Afghanistan: ‘A Tale Of Two Students’ Tells Nation’s Fate
By Farangis Najibullah
Radio Free Europe / Radio Liberty
February 28, 2008
Marjan and Malalai have a lot in common. Both are Afghan. Both are girls. Both are 17-years-old. But for all the rest, the teens might as well inhabit different planets.
Marjan’s biggest worry is deciding about her future career. The high-school student from the northern city of Mazar e-Sharif is having a hard time choosing whether to become a lawyer or teacher. Marjan attends Hashem-e Barat girls’ school in the relatively prosperous and peaceful northern province of Balkh.
In an interview ahead of the start of the new academic year in most Afghan areas, Marjan tells RFE/RL that she loves going to school, studying, and socializing with friends and playing sports like volleyball.
“I really like it when our teachers give us homework. I enjoy doing my homework. And I like reading books. We have a library at school. We read books there,” Marjan says.
Malalai, by contrast, is living a life-or-death drama.
Malalai would love to go to university and study to become a professional. Yet she’s unsure whether she will even be able to finish high school in southern Helmand Province.
Unlike Balkh, Helmand is one of the least secure areas in Afghanistan. The province is known as a hotbed of Taliban violence and is the biggest drug-producing province in the war-torn country.
Many obstacles stand in Malalai’s way. The Taliban, which forbid girls from studying during its severe rule, has burned down several local schools and attacked students and teachers. Those are fairly significant disincentives in an area where some conservative parents do not want daughters attending schools anyway.
“The situation is not good, but I still go to school. We appreciate our teachers helping us here at the school. We are very afraid of going to school because of insecurity, but they try to calm us down. We try hard and our teachers also want us to be teachers and doctors in the future,” Malalai says.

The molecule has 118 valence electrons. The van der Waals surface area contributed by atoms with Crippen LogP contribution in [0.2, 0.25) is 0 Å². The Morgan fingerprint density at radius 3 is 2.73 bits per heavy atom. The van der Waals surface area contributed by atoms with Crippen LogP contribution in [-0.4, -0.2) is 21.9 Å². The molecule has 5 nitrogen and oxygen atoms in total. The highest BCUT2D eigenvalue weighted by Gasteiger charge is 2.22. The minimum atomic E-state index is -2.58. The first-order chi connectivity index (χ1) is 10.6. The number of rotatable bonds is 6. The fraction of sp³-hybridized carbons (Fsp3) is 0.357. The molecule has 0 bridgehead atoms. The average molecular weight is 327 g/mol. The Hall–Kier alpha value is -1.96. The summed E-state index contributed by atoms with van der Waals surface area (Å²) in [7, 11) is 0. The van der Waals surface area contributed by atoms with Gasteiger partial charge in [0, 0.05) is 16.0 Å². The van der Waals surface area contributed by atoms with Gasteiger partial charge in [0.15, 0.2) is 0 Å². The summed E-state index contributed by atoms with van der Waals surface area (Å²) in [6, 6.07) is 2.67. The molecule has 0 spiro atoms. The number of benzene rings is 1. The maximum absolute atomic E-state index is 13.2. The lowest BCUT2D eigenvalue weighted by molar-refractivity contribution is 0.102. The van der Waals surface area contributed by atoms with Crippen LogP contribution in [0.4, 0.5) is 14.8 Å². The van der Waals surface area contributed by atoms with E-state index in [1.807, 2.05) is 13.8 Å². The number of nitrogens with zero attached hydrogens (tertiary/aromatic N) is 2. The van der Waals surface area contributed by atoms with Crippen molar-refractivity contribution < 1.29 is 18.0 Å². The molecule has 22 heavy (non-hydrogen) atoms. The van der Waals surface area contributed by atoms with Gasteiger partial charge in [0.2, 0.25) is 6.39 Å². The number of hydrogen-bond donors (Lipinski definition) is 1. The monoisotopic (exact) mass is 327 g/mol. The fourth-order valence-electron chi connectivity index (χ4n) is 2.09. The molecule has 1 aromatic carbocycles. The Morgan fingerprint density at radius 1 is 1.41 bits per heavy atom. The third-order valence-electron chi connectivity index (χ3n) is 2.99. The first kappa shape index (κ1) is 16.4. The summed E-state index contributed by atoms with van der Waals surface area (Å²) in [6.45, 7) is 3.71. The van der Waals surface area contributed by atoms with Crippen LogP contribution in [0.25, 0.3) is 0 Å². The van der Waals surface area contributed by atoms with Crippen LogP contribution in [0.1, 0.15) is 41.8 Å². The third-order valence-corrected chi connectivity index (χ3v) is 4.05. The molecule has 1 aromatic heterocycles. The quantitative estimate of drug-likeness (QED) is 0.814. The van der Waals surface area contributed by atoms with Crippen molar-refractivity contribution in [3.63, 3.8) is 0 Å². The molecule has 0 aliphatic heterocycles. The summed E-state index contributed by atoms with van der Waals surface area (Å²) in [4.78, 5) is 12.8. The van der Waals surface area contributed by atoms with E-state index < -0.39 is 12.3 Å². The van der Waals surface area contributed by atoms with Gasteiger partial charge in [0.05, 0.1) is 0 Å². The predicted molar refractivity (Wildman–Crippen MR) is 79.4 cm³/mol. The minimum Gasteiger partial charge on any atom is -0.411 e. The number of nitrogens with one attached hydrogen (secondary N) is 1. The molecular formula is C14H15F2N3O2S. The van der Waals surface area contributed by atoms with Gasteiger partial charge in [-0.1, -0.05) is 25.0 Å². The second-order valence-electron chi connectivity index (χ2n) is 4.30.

Record Number Of Students
The contrasting fates of Marjan and Malalai starkly illustrate the different pace of progress across Afghanistan today. They also highlight the ups and downs of Afghanistan’s education system as students and teachers in 9,000 schools in 29 provinces prepare for the new academic year’s start on March 23.
The Afghan Education Ministry expects some 6.5 million children — some 35 percent of them girls — attend schools across the country. Historically, that’s a record number of students, Zuhur Afghan, a ministry spokesman, told RFE/RL.
Many Afghans believe that restoring and expanding the county’s education system has been one of Afghanistan’s success stories after the fall of the hard-line Taliban in 2001.
The Education Ministry says it intends to start construction on 30 new schools in each province. In addition, at least one teacher-training school is being set up in every province. More than 50 million new textbooks will also be distributed at schools during the first day of the new academic year.
By any measure, this is massive success in a country where a few years ago girls couldn’t even attend school and nonreligious subjects were barely taught. But success has come with a price.
Zuhur Afghan, the Education Ministry spokesman, says the lack of security remains the major concern for education workers.